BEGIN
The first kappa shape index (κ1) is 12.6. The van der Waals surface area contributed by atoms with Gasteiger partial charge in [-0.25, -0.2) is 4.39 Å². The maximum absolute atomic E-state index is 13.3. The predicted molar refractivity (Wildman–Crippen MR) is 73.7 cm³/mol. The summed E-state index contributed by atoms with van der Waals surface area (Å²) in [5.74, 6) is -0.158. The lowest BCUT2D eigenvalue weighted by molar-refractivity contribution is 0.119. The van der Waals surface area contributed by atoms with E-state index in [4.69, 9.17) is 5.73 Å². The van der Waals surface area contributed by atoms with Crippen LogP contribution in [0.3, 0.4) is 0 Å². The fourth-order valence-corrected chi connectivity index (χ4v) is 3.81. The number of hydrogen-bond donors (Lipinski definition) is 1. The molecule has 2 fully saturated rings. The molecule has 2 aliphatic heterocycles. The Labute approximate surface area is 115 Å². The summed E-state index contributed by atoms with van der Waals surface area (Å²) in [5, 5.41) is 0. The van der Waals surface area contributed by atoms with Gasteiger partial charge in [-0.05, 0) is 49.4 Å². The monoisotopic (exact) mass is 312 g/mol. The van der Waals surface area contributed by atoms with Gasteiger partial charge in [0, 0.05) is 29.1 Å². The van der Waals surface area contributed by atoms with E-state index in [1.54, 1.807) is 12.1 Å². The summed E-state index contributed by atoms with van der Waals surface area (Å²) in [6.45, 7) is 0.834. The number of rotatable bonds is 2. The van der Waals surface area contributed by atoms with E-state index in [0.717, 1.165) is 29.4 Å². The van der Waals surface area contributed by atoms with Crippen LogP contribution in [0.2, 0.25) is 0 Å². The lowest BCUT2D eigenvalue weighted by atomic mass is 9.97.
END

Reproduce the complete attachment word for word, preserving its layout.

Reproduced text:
The first kappa shape index (κ1) is 12.6. The van der Waals surface area contributed by atoms with Gasteiger partial charge in [-0.25, -0.2) is 4.39 Å². The maximum absolute atomic E-state index is 13.3. The predicted molar refractivity (Wildman–Crippen MR) is 73.7 cm³/mol. The summed E-state index contributed by atoms with van der Waals surface area (Å²) in [5.74, 6) is -0.158. The lowest BCUT2D eigenvalue weighted by molar-refractivity contribution is 0.119. The van der Waals surface area contributed by atoms with E-state index in [4.69, 9.17) is 5.73 Å². The van der Waals surface area contributed by atoms with Crippen LogP contribution in [0.3, 0.4) is 0 Å². The fourth-order valence-corrected chi connectivity index (χ4v) is 3.81. The number of hydrogen-bond donors (Lipinski definition) is 1. The molecule has 2 fully saturated rings. The molecule has 2 aliphatic heterocycles. The Labute approximate surface area is 115 Å². The summed E-state index contributed by atoms with van der Waals surface area (Å²) in [5, 5.41) is 0. The van der Waals surface area contributed by atoms with Gasteiger partial charge in [-0.05, 0) is 49.4 Å². The monoisotopic (exact) mass is 312 g/mol. The van der Waals surface area contributed by atoms with Gasteiger partial charge in [0, 0.05) is 29.1 Å². The van der Waals surface area contributed by atoms with E-state index in [1.54, 1.807) is 12.1 Å². The summed E-state index contributed by atoms with van der Waals surface area (Å²) in [6.45, 7) is 0.834. The number of rotatable bonds is 2. The van der Waals surface area contributed by atoms with E-state index in [0.717, 1.165) is 29.4 Å². The van der Waals surface area contributed by atoms with Crippen LogP contribution in [0.2, 0.25) is 0 Å². The lowest BCUT2D eigenvalue weighted by atomic mass is 9.97.